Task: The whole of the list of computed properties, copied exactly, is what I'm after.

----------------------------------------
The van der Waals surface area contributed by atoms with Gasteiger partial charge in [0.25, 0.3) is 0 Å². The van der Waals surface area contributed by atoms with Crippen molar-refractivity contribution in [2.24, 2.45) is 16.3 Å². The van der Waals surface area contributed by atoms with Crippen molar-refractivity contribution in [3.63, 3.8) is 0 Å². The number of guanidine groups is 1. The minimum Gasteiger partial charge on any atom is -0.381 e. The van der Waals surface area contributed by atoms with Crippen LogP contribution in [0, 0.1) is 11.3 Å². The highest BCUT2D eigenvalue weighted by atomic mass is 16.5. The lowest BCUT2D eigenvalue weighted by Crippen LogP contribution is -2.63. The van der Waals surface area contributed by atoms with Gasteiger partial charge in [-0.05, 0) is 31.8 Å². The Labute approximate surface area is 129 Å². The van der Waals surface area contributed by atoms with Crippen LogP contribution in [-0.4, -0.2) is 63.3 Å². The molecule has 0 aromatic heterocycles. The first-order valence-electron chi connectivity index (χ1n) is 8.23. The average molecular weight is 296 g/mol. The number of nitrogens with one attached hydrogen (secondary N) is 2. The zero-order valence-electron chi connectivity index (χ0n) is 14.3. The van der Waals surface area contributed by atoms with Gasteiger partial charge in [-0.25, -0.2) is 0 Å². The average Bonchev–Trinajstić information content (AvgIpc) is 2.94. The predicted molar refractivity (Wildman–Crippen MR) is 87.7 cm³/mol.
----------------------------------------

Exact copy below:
The van der Waals surface area contributed by atoms with Gasteiger partial charge in [0.25, 0.3) is 0 Å². The van der Waals surface area contributed by atoms with Crippen molar-refractivity contribution in [2.24, 2.45) is 16.3 Å². The van der Waals surface area contributed by atoms with Crippen molar-refractivity contribution in [3.63, 3.8) is 0 Å². The number of guanidine groups is 1. The minimum Gasteiger partial charge on any atom is -0.381 e. The van der Waals surface area contributed by atoms with Crippen LogP contribution in [0, 0.1) is 11.3 Å². The highest BCUT2D eigenvalue weighted by atomic mass is 16.5. The lowest BCUT2D eigenvalue weighted by Crippen LogP contribution is -2.63. The van der Waals surface area contributed by atoms with Gasteiger partial charge in [-0.05, 0) is 31.8 Å². The Labute approximate surface area is 129 Å². The van der Waals surface area contributed by atoms with Crippen LogP contribution in [-0.4, -0.2) is 63.3 Å². The molecule has 0 aromatic heterocycles. The first-order valence-electron chi connectivity index (χ1n) is 8.23. The average molecular weight is 296 g/mol. The number of nitrogens with one attached hydrogen (secondary N) is 2. The zero-order valence-electron chi connectivity index (χ0n) is 14.3. The van der Waals surface area contributed by atoms with Gasteiger partial charge in [-0.25, -0.2) is 0 Å². The average Bonchev–Trinajstić information content (AvgIpc) is 2.94. The predicted molar refractivity (Wildman–Crippen MR) is 87.7 cm³/mol.